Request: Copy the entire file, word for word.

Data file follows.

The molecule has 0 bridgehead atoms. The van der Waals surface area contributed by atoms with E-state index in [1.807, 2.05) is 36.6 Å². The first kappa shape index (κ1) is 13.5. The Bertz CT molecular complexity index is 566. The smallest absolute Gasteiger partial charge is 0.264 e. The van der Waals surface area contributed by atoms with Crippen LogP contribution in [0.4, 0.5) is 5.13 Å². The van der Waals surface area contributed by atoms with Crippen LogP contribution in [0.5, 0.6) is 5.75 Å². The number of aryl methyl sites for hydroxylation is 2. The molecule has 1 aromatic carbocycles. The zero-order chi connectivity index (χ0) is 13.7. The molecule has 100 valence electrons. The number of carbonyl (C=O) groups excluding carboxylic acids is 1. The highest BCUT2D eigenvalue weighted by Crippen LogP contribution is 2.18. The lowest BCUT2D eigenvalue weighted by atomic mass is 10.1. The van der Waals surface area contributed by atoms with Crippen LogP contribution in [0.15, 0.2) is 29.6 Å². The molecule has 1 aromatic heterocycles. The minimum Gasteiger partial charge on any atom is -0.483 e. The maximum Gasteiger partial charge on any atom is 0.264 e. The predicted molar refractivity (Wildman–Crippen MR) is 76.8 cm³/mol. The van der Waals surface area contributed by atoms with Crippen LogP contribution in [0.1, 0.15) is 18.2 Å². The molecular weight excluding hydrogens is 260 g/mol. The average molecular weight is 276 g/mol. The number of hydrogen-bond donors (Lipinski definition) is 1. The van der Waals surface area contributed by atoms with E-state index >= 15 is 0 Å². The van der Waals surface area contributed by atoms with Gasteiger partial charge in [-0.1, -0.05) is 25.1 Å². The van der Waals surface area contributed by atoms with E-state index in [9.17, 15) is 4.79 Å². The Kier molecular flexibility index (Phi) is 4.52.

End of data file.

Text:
The molecule has 0 bridgehead atoms. The van der Waals surface area contributed by atoms with E-state index in [1.807, 2.05) is 36.6 Å². The first kappa shape index (κ1) is 13.5. The Bertz CT molecular complexity index is 566. The smallest absolute Gasteiger partial charge is 0.264 e. The van der Waals surface area contributed by atoms with Crippen LogP contribution in [0.4, 0.5) is 5.13 Å². The van der Waals surface area contributed by atoms with Crippen LogP contribution in [0.5, 0.6) is 5.75 Å². The number of aryl methyl sites for hydroxylation is 2. The molecule has 1 aromatic carbocycles. The zero-order chi connectivity index (χ0) is 13.7. The molecule has 100 valence electrons. The number of carbonyl (C=O) groups excluding carboxylic acids is 1. The highest BCUT2D eigenvalue weighted by Crippen LogP contribution is 2.18. The lowest BCUT2D eigenvalue weighted by atomic mass is 10.1. The van der Waals surface area contributed by atoms with Crippen LogP contribution in [0.15, 0.2) is 29.6 Å². The molecule has 1 aromatic heterocycles. The minimum Gasteiger partial charge on any atom is -0.483 e. The maximum Gasteiger partial charge on any atom is 0.264 e. The predicted molar refractivity (Wildman–Crippen MR) is 76.8 cm³/mol. The van der Waals surface area contributed by atoms with Crippen LogP contribution in [0.1, 0.15) is 18.2 Å². The molecular weight excluding hydrogens is 260 g/mol. The average molecular weight is 276 g/mol. The number of hydrogen-bond donors (Lipinski definition) is 1. The van der Waals surface area contributed by atoms with E-state index >= 15 is 0 Å². The van der Waals surface area contributed by atoms with Gasteiger partial charge in [-0.1, -0.05) is 25.1 Å². The van der Waals surface area contributed by atoms with E-state index in [9.17, 15) is 4.79 Å². The Kier molecular flexibility index (Phi) is 4.52.